Kennedy, of course, won the election. As president, he carried out the Republican invasion plan, the botched Bay of Pigs operation. When that failed, Kennedy authorized “Operation Mongoose,” a broad-spectrum covert operation that used sabotage, assassinations, and psychological warfare in hopes of sparking an uprising against Castro. He also imposed a trade embargo on Cuba. A stickler for legality, JFK held off signing the decree cutting off trade with the island until his press secretary, Pierre Salinger, could purchase him a cache of 1,200 Petit Upmann Cuban cigars.
1964: Castro, who by one recent count has survived more than 600 assassination attempts, never allowed a free vote in Cuba; “The revolution,” he once reportedly remarked, “has no time for elections.” But he made time for those held in the U.S. In 1964, the Havana daily Revolución condemned both President Lyndon Johnson and his Republican challenger Barry Goldwater, writing that the two candidates reflected the “structural degeneration” of American democracy. But in the weeks leading to the election, Castro, fearing Goldwater’s “extremism” and convinced that Johnson would pursue a “policy of moderation,” stepped up his anti-imperialist, anti-U.S. rhetoric, hoping to spark a backlash in the president’s favor. Johnson won in a landslide, without the need for a (back)hand from Fidel.
1968: Decades before Willie Horton, there was Fidel Castro — and France’s president, Charles de Gaulle, whose criticism of U.S. policies in Western Europe and its war in Vietnam had earned him the enmity of many Washington opinion-makers. Richard Nixon, this time running as the challenger against Johnson’s vice president, Hubert Humphrey, sponsored a TV ad flashing images of those two tribunes of “anti-Americanism,” the odd-coupled “axis of evil” of that American moment, while promising that he would restore U.S. authority at home and abroad.
The Vietnam War, and the demonstrations it provoked, dominated popular debate and Cuba played only a small role in the campaign. Still Nixon and his running mate Spiro Agnew knew who to blame for the protests that dogged them. Agnew regularly condemned student antiwar protestors as an “effete corps of impudent snobs” who “have never done a productive thing in their lives.” He continued, “They take their tactics from Fidel Castro and their money from Daddy.” Agnew used that Castro line whenever he could as part of his pitch for the blue-collar vote. After invoking Castro to silence protesters at a Florida university event, he even suggested that student dissent was a “disease,” assuring the audience: “When Dick Nixon becomes president of these United States we are going to find that that disease comes under some kind of treatment pretty quickly.”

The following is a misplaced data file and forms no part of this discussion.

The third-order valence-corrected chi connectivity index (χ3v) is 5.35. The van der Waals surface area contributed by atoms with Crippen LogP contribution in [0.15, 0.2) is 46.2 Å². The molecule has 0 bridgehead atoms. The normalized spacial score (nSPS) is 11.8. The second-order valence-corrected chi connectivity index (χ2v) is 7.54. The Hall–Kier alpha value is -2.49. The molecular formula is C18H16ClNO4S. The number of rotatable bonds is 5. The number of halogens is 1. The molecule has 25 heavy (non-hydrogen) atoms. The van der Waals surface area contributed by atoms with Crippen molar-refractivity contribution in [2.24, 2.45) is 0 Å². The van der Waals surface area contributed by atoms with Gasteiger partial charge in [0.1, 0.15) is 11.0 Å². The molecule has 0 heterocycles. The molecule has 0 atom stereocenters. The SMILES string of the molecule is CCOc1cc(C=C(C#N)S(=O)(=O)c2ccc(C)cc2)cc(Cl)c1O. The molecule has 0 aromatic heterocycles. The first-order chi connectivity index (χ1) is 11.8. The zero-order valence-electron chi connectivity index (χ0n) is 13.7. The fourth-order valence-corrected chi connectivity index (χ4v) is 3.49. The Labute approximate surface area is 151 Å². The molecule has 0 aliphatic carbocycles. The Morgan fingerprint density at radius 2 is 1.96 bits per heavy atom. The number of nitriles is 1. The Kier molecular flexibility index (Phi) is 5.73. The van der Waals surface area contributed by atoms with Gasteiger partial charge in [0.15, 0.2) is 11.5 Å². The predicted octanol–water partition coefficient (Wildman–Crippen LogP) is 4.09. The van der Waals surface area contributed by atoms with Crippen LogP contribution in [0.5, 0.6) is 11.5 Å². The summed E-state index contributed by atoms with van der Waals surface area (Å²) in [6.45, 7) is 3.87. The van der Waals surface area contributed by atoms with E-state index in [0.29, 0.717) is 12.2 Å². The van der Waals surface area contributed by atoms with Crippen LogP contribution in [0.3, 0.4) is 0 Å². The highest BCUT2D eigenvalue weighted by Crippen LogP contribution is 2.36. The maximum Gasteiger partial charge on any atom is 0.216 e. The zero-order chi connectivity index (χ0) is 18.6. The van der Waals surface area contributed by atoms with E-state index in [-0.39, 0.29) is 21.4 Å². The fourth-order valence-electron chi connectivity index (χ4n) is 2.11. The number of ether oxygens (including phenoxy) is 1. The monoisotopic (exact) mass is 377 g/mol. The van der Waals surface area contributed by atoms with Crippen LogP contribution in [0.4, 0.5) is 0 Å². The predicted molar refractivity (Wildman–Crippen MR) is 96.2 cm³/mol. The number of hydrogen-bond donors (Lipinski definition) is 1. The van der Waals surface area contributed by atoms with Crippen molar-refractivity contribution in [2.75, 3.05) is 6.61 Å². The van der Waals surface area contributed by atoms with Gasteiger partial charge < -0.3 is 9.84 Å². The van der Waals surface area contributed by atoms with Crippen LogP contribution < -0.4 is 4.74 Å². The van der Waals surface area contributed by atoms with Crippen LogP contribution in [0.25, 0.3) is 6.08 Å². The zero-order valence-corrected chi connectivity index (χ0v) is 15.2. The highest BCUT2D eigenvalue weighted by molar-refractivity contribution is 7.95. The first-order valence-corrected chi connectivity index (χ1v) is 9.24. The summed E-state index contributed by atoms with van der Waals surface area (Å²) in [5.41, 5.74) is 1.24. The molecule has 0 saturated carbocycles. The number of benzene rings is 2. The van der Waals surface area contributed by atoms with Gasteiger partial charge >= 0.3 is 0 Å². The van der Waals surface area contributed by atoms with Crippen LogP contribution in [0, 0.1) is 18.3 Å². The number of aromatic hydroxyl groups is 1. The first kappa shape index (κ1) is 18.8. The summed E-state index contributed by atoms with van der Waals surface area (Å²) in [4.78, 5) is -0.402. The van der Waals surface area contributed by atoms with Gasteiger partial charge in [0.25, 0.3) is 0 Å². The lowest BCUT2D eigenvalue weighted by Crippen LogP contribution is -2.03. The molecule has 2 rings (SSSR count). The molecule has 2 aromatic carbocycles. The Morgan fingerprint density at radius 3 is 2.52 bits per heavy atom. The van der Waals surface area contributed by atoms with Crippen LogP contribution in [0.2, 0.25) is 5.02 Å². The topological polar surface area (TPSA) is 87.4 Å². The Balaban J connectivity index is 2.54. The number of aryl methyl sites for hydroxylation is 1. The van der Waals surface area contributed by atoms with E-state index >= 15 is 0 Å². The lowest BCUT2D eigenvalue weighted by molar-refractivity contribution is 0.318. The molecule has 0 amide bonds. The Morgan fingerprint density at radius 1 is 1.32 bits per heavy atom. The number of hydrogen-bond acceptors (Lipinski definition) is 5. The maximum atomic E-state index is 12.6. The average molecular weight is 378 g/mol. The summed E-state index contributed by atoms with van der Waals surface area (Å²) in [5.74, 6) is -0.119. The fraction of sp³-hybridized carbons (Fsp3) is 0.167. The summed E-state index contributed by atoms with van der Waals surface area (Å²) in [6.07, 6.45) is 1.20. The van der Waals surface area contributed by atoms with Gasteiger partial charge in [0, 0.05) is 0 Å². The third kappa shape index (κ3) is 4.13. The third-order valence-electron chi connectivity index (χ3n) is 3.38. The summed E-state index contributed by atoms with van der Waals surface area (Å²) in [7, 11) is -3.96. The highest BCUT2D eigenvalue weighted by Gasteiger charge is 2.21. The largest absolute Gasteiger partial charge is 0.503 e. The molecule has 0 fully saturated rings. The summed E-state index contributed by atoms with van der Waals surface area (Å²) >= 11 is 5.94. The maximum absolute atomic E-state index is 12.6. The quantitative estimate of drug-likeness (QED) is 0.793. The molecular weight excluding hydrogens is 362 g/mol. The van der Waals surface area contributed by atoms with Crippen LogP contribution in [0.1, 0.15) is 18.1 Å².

1972: Impending defeat in Vietnam made talk of cooperation and compromise — not confrontation — the order of the day, as President Nixon ran for reelection on his National Security Advisor Henry Kissinger’s dramatic diplomatic openings to Moscow and China. Perhaps afraid that the Kremlin leaders would cut a deal and abandon him, Castro made a number of overtures in the middle of the presidential campaign that caught the White House off guard. There was even talk of Kissinger making a “secret visit to Havana,” as he had earlier that year to Beijing. But Nixon’s powerful right wing, unable to stop the advance of Kissinger-style “appeasers” when it came to the Soviet Union, China, or even Hanoi, was not about to roll over on Cuba. By now, three elections after Kennedy had first outflanked Nixon on Cuba, anti-Castroism had become a veritable obsession on the carnivalesque right where an alliance of Cuban exiles, John Birchers, Young Americans for Freedom, law-and-order anticommunists, Soldier-of-Fortune mercenaries, and CIA spooks held sway.
So even though Nixon studiously ignored Cuba during the campaign, the far-right, including the National Review’s William Buckley, began to whisper that the Democratic nominee George McGovern had actually cut a secret deal with Castro. McGovern dismissed the rumors as the work of a “bitter,” “paranoid,” and “despicable” conservative movement that wouldn’t be happy with any candidate who wasn’t to the “right of Genghis Khan.”
There was, at the time, about as much intelligence establishing a covert relationship between McGovern and Castro as there would be linking al-Qaeda to Saddam Hussein — or Barack Obama to an Islamic madrassa. Yet Nixon did try to oblige. His “plumbers” — the secret team that broke into the Democratic National Headquarters at the infamous Watergate Hotel complex — were largely made up of anti-Castro Cuban exiles. It had been organized by Bay-of-Pigs veteran CIA agent E. Howard Hunt, who said that one of the reasons for the burglary was to look for evidence establishing a connection between Castro and McGovern. Nixon won in a landslide, but Watergate eventually took him down.